Some timber houses can develop mould because the maintenance, airing, or cleaning conditions are not optimal. Different remedial materials would be suggested in Northland than for a home in Central Otago where the natural conditions are quite dissimilar.

Go for natural

In greening your home, the best advice may be to eliminate as many synthetic household products as possible and to favour natural products.

Go with washable, easy-care natural floors such as wood or linoleum rather than carpets. Where washable floors are not ideal, opt for wool rugs rather than synthetic carpets. Oil wooden window frames, and sleep in metal free beds. Use latex mattresses or coconut fibre. Alternatives to petrochemically based paints are now readily available.

Use eco-friendly wool insulation – which often contains 5-10% synthetic material in order to stop it collapsing, but is still at least 90% better than a totally synthetic alternative. Use wooden furniture, or glass and steel, and upholster with natural fabrics such as organic cotton, hemp, bamboo, or coconut fibre.

Generally, any natural material can be used with a clear conscience to improve the health of your home. Search the internet for the many natural options that have become available in new Zealand as the demand for more natural living conditions has blossomed. It’s not just about our own health, although that’s important, but switching to natural lifestyles is also beneficial for the planet.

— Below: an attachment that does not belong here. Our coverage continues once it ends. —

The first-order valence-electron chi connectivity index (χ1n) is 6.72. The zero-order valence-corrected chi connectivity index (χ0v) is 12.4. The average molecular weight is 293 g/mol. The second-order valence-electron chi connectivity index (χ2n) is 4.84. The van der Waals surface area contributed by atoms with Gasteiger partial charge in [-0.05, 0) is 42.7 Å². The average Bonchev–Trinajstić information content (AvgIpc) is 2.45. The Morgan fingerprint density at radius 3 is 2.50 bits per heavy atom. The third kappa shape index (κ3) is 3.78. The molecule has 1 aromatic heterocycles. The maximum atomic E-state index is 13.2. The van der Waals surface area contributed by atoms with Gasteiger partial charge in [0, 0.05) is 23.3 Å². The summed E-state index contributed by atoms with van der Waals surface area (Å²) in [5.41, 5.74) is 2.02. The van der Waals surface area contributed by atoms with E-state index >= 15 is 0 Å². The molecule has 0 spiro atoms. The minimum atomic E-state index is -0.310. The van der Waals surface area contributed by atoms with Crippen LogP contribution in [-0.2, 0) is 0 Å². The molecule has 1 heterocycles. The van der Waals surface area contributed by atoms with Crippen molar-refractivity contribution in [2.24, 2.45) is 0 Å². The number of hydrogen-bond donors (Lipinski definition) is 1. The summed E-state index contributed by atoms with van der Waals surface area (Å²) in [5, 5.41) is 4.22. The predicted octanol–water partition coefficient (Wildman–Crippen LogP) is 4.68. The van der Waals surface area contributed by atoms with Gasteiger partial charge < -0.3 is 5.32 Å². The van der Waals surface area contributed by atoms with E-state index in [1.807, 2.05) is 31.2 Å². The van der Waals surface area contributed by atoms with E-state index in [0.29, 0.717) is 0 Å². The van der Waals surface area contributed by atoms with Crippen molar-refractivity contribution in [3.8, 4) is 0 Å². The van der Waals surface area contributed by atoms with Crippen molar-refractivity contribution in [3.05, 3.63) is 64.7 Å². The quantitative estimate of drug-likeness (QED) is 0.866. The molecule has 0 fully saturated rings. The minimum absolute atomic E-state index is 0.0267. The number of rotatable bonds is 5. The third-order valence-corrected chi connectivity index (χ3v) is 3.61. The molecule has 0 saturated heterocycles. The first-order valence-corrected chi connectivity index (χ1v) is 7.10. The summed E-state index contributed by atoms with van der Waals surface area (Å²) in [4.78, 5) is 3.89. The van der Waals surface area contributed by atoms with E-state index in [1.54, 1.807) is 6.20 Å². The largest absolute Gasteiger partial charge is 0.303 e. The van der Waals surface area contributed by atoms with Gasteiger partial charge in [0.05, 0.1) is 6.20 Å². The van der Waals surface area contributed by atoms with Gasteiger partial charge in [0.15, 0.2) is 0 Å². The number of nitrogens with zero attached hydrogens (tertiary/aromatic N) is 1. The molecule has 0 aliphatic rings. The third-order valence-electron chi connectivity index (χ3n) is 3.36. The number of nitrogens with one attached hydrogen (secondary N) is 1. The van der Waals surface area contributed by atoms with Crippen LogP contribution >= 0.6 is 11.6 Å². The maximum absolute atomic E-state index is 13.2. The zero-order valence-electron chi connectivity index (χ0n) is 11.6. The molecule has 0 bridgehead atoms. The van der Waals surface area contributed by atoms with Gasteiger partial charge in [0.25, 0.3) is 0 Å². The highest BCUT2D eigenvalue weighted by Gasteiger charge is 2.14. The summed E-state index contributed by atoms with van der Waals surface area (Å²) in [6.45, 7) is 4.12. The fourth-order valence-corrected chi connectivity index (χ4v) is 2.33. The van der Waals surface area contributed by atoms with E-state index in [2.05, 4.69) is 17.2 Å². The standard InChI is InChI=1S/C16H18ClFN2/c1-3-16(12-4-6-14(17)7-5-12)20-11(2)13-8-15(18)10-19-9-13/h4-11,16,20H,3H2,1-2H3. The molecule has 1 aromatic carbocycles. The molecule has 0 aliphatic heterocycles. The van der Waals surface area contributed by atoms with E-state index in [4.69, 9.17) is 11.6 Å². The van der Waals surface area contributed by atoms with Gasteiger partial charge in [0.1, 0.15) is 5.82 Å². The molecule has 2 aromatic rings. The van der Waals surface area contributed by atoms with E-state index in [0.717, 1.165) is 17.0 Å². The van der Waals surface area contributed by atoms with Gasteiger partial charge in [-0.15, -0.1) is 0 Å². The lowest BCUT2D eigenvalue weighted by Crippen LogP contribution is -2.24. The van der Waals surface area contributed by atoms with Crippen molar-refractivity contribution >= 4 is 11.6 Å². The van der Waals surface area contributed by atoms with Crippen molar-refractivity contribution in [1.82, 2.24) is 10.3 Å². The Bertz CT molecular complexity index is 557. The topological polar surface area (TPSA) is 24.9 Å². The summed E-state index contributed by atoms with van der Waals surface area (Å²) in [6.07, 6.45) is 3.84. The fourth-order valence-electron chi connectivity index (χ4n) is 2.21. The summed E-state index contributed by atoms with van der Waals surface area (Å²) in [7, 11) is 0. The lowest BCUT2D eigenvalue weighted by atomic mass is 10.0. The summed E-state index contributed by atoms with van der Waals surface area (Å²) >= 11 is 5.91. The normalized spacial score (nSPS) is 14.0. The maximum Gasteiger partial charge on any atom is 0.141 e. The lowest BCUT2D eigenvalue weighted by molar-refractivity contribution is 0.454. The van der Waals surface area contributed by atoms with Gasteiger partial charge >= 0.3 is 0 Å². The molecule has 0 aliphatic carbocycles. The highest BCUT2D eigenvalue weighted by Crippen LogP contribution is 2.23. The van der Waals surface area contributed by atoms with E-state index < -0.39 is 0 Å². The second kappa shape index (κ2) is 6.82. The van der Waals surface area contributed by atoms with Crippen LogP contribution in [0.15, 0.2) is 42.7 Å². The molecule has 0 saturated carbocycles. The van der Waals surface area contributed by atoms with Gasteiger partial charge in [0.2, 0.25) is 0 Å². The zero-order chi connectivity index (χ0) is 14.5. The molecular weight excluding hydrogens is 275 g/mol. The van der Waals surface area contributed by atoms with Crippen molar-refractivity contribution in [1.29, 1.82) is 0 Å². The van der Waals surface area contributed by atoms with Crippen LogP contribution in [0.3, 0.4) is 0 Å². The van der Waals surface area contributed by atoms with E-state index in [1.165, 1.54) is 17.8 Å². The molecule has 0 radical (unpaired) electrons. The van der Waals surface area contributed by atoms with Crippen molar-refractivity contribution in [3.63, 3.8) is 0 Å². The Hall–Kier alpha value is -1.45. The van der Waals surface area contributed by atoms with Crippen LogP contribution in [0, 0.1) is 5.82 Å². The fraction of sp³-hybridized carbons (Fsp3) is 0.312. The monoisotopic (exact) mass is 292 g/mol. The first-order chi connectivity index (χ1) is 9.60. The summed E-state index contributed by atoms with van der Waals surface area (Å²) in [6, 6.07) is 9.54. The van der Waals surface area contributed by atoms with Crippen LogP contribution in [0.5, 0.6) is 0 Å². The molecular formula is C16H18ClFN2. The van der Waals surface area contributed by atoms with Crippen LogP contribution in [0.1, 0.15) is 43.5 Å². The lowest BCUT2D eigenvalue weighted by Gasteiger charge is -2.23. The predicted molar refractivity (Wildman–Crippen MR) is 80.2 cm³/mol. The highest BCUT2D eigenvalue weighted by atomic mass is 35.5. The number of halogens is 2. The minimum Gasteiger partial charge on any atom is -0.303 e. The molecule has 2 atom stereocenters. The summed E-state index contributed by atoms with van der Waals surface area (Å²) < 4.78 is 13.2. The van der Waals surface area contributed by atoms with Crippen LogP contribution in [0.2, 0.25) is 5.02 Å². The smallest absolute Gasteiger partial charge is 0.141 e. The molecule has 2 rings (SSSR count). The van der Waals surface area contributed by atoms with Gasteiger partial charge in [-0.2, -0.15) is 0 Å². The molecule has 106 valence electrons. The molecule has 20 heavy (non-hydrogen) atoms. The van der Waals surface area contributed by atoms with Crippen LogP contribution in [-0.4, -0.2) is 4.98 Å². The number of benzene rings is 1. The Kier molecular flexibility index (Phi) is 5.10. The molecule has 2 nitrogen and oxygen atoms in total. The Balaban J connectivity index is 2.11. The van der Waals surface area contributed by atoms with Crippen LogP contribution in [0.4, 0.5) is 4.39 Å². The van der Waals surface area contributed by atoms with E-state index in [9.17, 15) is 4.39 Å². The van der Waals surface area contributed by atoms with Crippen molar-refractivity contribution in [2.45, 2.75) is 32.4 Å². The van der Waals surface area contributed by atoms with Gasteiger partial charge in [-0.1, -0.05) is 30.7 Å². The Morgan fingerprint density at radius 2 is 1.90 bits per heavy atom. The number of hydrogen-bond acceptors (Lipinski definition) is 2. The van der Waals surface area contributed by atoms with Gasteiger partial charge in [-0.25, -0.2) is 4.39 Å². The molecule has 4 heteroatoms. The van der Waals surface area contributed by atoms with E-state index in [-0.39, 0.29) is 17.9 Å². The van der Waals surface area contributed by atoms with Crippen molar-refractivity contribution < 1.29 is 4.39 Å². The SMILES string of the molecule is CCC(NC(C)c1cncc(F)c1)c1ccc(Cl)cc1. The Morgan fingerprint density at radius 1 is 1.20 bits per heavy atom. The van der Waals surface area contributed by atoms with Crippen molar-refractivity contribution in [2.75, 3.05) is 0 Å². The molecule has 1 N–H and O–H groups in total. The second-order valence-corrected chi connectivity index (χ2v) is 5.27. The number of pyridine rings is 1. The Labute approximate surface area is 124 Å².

Beyond your home where they can contribute to toxic overload, in landfills the after-life of synthetic products is a serious problem for chemically manufactured building and interior decorating materials.

Best natural building and decorating materials

Timber, clay products, soft boards such as hemp and coconut fibre, limestone and lime plaster, glass, gypsum, hemp, steel, stone, cotton, linen, wool, leather, tiles, bamboo, cork, water, NZ-made good quality gib-board and magnesium board, cement plasters, and aerated concrete (too much can create an unhealthy home).

Useful references

About Building Biology –

Non-toxic Paint, oil, and varnish options –

26 Plants to detoxify your home –

Susanne Brutscher, Greenhome Designs Ltd –


Copyright Theresa Sjoquist 2017

First published in organic NZ Magazine (November-December, 2017)